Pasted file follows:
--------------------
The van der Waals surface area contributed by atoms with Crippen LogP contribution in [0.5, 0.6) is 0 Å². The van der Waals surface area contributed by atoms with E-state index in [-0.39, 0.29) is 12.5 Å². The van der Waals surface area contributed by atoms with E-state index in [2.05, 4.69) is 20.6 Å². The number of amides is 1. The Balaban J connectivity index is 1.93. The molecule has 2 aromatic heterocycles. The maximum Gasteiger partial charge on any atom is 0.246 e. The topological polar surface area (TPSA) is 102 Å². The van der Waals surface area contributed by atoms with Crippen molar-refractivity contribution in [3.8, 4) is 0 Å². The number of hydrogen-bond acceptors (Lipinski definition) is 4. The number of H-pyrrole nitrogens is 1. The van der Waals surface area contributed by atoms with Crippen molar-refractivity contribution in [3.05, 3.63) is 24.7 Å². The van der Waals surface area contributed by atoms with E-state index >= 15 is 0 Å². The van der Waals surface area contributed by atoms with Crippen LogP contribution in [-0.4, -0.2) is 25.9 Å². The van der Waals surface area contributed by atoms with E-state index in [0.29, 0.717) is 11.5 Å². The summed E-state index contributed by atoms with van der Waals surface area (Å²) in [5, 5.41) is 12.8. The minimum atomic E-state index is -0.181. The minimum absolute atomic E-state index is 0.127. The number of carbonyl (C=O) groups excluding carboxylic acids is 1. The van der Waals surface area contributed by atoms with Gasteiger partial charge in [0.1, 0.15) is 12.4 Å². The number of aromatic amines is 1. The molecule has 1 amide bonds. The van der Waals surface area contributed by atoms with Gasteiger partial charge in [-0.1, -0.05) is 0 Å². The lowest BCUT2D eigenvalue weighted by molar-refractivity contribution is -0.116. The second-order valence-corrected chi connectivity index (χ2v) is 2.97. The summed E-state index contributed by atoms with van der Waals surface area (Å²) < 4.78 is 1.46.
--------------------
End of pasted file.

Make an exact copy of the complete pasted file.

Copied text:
The van der Waals surface area contributed by atoms with Crippen LogP contribution in [0.5, 0.6) is 0 Å². The van der Waals surface area contributed by atoms with E-state index in [-0.39, 0.29) is 12.5 Å². The van der Waals surface area contributed by atoms with E-state index in [2.05, 4.69) is 20.6 Å². The number of amides is 1. The Balaban J connectivity index is 1.93. The molecule has 2 aromatic heterocycles. The maximum Gasteiger partial charge on any atom is 0.246 e. The topological polar surface area (TPSA) is 102 Å². The van der Waals surface area contributed by atoms with Crippen molar-refractivity contribution in [3.8, 4) is 0 Å². The number of hydrogen-bond acceptors (Lipinski definition) is 4. The number of H-pyrrole nitrogens is 1. The van der Waals surface area contributed by atoms with Crippen molar-refractivity contribution in [3.05, 3.63) is 24.7 Å². The van der Waals surface area contributed by atoms with E-state index >= 15 is 0 Å². The van der Waals surface area contributed by atoms with Crippen LogP contribution in [-0.4, -0.2) is 25.9 Å². The van der Waals surface area contributed by atoms with E-state index in [0.29, 0.717) is 11.5 Å². The summed E-state index contributed by atoms with van der Waals surface area (Å²) in [5, 5.41) is 12.8. The minimum atomic E-state index is -0.181. The minimum absolute atomic E-state index is 0.127. The number of carbonyl (C=O) groups excluding carboxylic acids is 1. The van der Waals surface area contributed by atoms with Gasteiger partial charge in [0.1, 0.15) is 12.4 Å². The number of aromatic amines is 1. The molecule has 1 amide bonds. The van der Waals surface area contributed by atoms with Gasteiger partial charge in [-0.1, -0.05) is 0 Å². The lowest BCUT2D eigenvalue weighted by molar-refractivity contribution is -0.116. The second-order valence-corrected chi connectivity index (χ2v) is 2.97. The summed E-state index contributed by atoms with van der Waals surface area (Å²) < 4.78 is 1.46.